Ghost Flow issues?

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dsungaila

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Good afternoon folks!

A little stumped - my zone valves that were 20 years old crapped out and I ended up replacing all of them with circulator pumps. I installed the pumps (see pics) to pull away froim the boiler into the zone. Each pump is on a thermostat, with Zone 1 being the biggest one (main living area). I have also installed a flow valve on each of the returns.

Issue is - whenever any of the pumps is on - all of the zones flow, even with the flow valves. I turned off the boiler circulator pump (took off the wires) and there was no flow present whatsoever. As if the boiler was not allowing any flow. Boiler is about 20 years old and I don't think it has load activated flow valve (if that is even a thing)?

Question is - what am I doing wrong? Or what can I try and change to make it work right for each zone?

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Fitter30

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Nice piping and wiring. Taco manual doesn't spec a position but being a check that rides on a shaft think it getting bound up and should be piped on a horizontal line stem up.
 

dsungaila

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Nice piping and wiring. Taco manual doesn't spec a position but being a check that rides on a shaft think it getting bound up and should be piped on a horizontal line stem up.
Thanks!

As to the flow valve - Taco manual (PN 218) does say it can be mounted vertical. Which I hope is true...

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Fitter30

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Called tech support 401 942 8000 talked with them. Flo chek has to be piped in the horizontal plane stem up. Just like their piping diagram. Also ask them about why there was wasn't anything written about this. Didn't have a answer.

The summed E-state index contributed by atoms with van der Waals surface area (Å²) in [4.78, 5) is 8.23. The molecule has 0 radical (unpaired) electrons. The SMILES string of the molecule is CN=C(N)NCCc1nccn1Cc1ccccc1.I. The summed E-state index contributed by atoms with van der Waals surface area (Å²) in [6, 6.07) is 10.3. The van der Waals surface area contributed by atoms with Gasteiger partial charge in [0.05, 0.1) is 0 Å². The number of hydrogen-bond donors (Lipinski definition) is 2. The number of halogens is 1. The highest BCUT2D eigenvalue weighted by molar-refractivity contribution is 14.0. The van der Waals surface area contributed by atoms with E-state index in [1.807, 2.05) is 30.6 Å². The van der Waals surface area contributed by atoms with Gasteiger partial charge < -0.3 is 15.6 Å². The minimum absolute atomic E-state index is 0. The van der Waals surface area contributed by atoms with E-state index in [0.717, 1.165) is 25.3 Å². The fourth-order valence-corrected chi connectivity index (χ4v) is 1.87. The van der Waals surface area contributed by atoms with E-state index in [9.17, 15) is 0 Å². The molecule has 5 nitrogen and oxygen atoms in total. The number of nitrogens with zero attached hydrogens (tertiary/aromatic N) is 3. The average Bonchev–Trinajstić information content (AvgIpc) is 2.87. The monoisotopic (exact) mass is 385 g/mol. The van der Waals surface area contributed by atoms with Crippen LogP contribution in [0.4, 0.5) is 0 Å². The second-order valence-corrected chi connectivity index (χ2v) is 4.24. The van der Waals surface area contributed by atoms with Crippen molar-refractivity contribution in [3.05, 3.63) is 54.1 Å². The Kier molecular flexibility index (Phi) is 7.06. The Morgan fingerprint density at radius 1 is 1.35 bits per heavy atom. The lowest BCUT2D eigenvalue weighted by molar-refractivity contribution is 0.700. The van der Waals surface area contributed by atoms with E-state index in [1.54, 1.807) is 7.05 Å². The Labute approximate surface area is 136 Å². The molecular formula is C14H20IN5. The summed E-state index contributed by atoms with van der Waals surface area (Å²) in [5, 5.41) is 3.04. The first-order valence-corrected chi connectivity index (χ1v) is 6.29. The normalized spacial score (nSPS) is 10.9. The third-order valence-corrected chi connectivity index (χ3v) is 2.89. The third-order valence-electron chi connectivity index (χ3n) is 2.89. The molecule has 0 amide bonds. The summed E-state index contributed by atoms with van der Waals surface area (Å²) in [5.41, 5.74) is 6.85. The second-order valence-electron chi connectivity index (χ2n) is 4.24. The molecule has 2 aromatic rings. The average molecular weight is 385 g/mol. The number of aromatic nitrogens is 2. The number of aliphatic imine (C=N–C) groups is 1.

John Gayewski

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How far apart are those tees? They look like they are too far apart. A primary secondary system will need the tees spaced very close. The pump's suction needs is pulling from your primary loop only (or should be) if it's easy for the pump to grab it from one of the other zones it will.

If those pumps have built in check valves they are probably bad. If they don't you need to add some check valves so the water can't drift from neighboring zones.
 

dsungaila

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Called tech support 401 942 8000 talked with them. Flo chek has to be piped in the horizontal plane stem up. Just like their piping diagram. Also ask them about why there was wasn't anything written about this. Didn't have a answer.
Ugh - I was really hoping that was not the case. Thank you for making the call!! At this point - I am just going to pipe these horizontally. It'll ruin my pipe aesthetics ;(

How far apart are those tees? They look like they are too far apart. A primary secondary system will need the tees spaced very close. The pump's suction needs is pulling from your primary loop only (or should be) if it's easy for the pump to grab it from one of the other zones it will.